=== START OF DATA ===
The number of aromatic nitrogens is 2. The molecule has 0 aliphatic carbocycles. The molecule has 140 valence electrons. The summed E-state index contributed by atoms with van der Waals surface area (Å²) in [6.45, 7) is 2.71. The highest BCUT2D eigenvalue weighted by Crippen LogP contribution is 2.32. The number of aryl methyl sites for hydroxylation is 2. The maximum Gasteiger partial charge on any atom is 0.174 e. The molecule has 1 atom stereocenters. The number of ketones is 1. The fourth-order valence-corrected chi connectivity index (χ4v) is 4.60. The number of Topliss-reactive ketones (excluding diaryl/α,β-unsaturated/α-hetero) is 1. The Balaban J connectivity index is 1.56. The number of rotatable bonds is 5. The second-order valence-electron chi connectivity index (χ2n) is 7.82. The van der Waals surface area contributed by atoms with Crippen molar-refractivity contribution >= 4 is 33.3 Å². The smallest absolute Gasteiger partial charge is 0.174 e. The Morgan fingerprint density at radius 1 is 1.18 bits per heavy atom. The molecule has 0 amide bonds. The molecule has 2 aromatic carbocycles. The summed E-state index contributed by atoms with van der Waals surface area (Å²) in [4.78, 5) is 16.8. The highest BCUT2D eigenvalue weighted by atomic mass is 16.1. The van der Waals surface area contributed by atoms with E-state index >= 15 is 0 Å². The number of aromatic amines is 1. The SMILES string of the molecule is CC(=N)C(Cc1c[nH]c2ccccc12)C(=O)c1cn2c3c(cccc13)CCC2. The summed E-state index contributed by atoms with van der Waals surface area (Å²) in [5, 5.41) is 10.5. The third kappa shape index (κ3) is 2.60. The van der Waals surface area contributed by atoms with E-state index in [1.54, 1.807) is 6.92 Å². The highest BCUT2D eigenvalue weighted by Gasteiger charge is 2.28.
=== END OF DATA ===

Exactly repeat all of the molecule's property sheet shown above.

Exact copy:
The number of aromatic nitrogens is 2. The molecule has 0 aliphatic carbocycles. The molecule has 140 valence electrons. The summed E-state index contributed by atoms with van der Waals surface area (Å²) in [6.45, 7) is 2.71. The highest BCUT2D eigenvalue weighted by Crippen LogP contribution is 2.32. The number of aryl methyl sites for hydroxylation is 2. The maximum Gasteiger partial charge on any atom is 0.174 e. The molecule has 1 atom stereocenters. The number of ketones is 1. The fourth-order valence-corrected chi connectivity index (χ4v) is 4.60. The number of Topliss-reactive ketones (excluding diaryl/α,β-unsaturated/α-hetero) is 1. The Balaban J connectivity index is 1.56. The number of rotatable bonds is 5. The second-order valence-electron chi connectivity index (χ2n) is 7.82. The van der Waals surface area contributed by atoms with Crippen molar-refractivity contribution >= 4 is 33.3 Å². The smallest absolute Gasteiger partial charge is 0.174 e. The Morgan fingerprint density at radius 1 is 1.18 bits per heavy atom. The molecule has 0 amide bonds. The molecule has 2 aromatic carbocycles. The summed E-state index contributed by atoms with van der Waals surface area (Å²) in [4.78, 5) is 16.8. The highest BCUT2D eigenvalue weighted by atomic mass is 16.1. The van der Waals surface area contributed by atoms with E-state index >= 15 is 0 Å². The number of aromatic amines is 1. The SMILES string of the molecule is CC(=N)C(Cc1c[nH]c2ccccc12)C(=O)c1cn2c3c(cccc13)CCC2. The summed E-state index contributed by atoms with van der Waals surface area (Å²) in [5, 5.41) is 10.5. The third kappa shape index (κ3) is 2.60. The van der Waals surface area contributed by atoms with E-state index in [1.54, 1.807) is 6.92 Å². The highest BCUT2D eigenvalue weighted by Gasteiger charge is 2.28.